May 10-17, 2006

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John Orlando

Cabrillo Magic: John Orlando will play his own retirement party next week.

Orlando Magic

John Orlando retires from Cabrillo's faculty, but not from music

By Scott MacClelland

John Orlando invites you to a going-away party. His. The locally prominent concert pianist, college professor, concert promoter/producer and procurer of Steinways isn't actually going away. But, after 36 years on the Cabrillo College faculty, he says unambiguously, "I shall take a powder." On May 18, Orlando appears as soloist in Beethoven's Piano Concerto no. 3 during a concert by the Cabrillo College Orchestra conducted by Don Adkins, providing his many friends, colleagues and students with an opportunity to say thanks. And they are legion. Orlando has performed with the Santa Cruz Symphony--notably under George Barati, whose "understanding of [the European] repertoire was a revelation to me"--and the Cabrillo Contemporary Music Festival, founded the Cabrillo Distinguished Artists and Lecture Series and taught scores of piano students.

"I love teaching piano. When I teach piano, the world fades away. Teaching involves science, mathematics, history, spirituality, religion and philosophy, and most important, the uncovering of beauty," he says. "There is nothing like it. Every lesson and every student is different and unique, no matter how many times the same piece is taught. And the learning always goes both ways."

Orlando's career and imagination have allowed him to sail in currents not otherwise obvious in their time and this place. He was instrumental in introducing Dennis Russell Davies to the community prior to his becoming music director of the Cabrillo Festival, and suggesting using the mission at San Juan Bautista as a run-out venue (thereby starting a tradition). He collaborated with Ernest Kretschmer to visit the Steinway House in New York to acquire a piano to be shared by the festival, the Santa Cruz Symphony and Cabrillo College. (Earlier this season, he went on a similar mission to acquire more Steinways, including the one he will play on May 18.)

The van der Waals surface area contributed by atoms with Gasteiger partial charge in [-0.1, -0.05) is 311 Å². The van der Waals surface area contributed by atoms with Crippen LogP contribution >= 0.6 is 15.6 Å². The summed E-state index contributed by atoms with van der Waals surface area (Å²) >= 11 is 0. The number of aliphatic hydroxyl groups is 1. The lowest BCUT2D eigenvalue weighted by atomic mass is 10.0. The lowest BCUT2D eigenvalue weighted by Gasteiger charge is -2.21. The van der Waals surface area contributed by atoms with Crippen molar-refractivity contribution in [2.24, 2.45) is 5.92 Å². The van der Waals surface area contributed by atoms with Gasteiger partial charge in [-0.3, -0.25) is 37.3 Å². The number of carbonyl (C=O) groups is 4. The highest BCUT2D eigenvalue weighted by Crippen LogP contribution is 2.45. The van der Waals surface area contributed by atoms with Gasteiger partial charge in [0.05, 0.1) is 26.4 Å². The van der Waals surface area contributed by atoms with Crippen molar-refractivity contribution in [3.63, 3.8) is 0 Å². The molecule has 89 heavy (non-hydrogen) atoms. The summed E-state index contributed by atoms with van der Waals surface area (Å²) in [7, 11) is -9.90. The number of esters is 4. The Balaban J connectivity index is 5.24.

At the Cabrillo Festival, Orlando met composer Anthony Newman, from whom he commissioned two works and with whom he spent his first sabbatical in New York, meeting many prominent figures in the larger world of music. Among them was guitarist Benjamin Verdery, who inaugurated Orlando's Distinguished Artists series in 1984. Others who came to town for the series included the pianists William Masselos, Van Cliburn winners Benedetto Lupo and Antonio Pompa-Baldi, Jessica Williams, Sergei Babayan, Barbara Nissman and the Polish authority on Chopin, Pawel Skrzypek.

In a busy retirement, Orlando has been invited to perform recitals in Australia, Brazil and Italy. "Next year I will perform with the Akademos Quartet in Poland and Croatia," he says, adding that his connection to Cabrillo is ongoing. "I will continue to produce concerts primarily featuring keyboard artists. In 2008 we will perform the Arthur Foote Piano Quintet in the new performing arts center at the college, and I have commissioned a Polish composer, Alexander Lason, to write a ballade a la Chopin for me to perform here as well."

Thoughts of retirement have done nothing to diminish Orlando's zeal and faith. "I believe that the relationship between art and truth is very real and very important," and, quoting Picasso, "art is a lie that makes us realize the truth."

The Cabrillo College Orchestra with soloist John Orlando performs Thursday, May 18, at 8pm at the Cabrillo College Theater, 6500 Soquel Drive, Aptos; $5 general/$2 with Student Activity Card. Tickets are available through Cabrillo Box Office, 831.479.6331.

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